“Our media strategy brought Robbie and Kids Speak for Parks to the national stage as a telling narrative of children standing up to the Trump administration’s dangerous agenda against our national parks and monuments. Through the success of our media relations effort, Robbie’s mission is quickly gaining traction across the country and the world, with notable support and potential sponsorship opportunities. When kids speak public listen.
“Feldman Strategies is proud to stand alongside Robbie and Kids Speak for Parks during a critical time for educating kids and preserving the longevity of our national parks and monuments.”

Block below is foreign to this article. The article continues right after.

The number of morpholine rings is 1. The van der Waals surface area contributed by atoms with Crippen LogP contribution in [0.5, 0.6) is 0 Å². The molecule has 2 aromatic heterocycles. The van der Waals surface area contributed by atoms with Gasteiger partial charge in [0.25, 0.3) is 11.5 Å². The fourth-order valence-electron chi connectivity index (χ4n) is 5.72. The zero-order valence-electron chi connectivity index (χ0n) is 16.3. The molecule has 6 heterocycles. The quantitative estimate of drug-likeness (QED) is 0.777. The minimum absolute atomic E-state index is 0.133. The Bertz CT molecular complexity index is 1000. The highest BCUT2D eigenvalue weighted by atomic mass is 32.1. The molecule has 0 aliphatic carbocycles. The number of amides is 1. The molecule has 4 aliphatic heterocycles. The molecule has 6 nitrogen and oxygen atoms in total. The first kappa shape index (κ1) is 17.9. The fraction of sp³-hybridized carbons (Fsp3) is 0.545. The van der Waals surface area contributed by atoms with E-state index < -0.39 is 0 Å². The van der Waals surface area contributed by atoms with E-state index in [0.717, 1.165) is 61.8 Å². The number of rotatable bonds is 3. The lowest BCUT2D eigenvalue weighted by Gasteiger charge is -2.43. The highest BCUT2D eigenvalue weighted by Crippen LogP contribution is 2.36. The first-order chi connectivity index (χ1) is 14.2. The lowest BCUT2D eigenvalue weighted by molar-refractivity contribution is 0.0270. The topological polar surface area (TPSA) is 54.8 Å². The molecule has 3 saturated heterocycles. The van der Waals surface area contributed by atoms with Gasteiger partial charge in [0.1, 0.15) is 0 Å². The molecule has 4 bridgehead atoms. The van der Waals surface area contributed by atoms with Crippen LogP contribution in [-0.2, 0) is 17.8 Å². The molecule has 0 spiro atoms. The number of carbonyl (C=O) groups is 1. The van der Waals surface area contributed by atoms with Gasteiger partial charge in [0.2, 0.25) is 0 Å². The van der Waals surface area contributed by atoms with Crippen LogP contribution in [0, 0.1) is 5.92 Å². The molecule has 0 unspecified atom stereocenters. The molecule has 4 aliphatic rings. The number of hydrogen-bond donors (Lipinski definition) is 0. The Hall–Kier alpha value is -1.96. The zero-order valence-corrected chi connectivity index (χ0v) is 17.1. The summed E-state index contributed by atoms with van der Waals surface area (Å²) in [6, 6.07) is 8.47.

OVER THE YEARS ENVIRONMENTAL GROUPS – SUWA, the Wasatch Mountain Club, the Sierra Club, the Natural Resources Defense Council and more than 200 other national and regional conservation organizations associated with the Utah Wilderness Coalition – tried to get their massive America’s Red Rock Wilderness off the ground. Various iterations of it have been introduced into Congress every year since 1989. Tens of thousands of dollars down the drain. In 2012, a 1.4 million-acre Greater Canyonlands National Monument was proposed. It would’ve encircled Canyonlands National Park. Same result. A bold idea couldn’t overcome Republican opposition and, this time, the caution of Obama’s Interior secretary, Ken Salazar, who expected consensus among ever-feuding factions before going forward.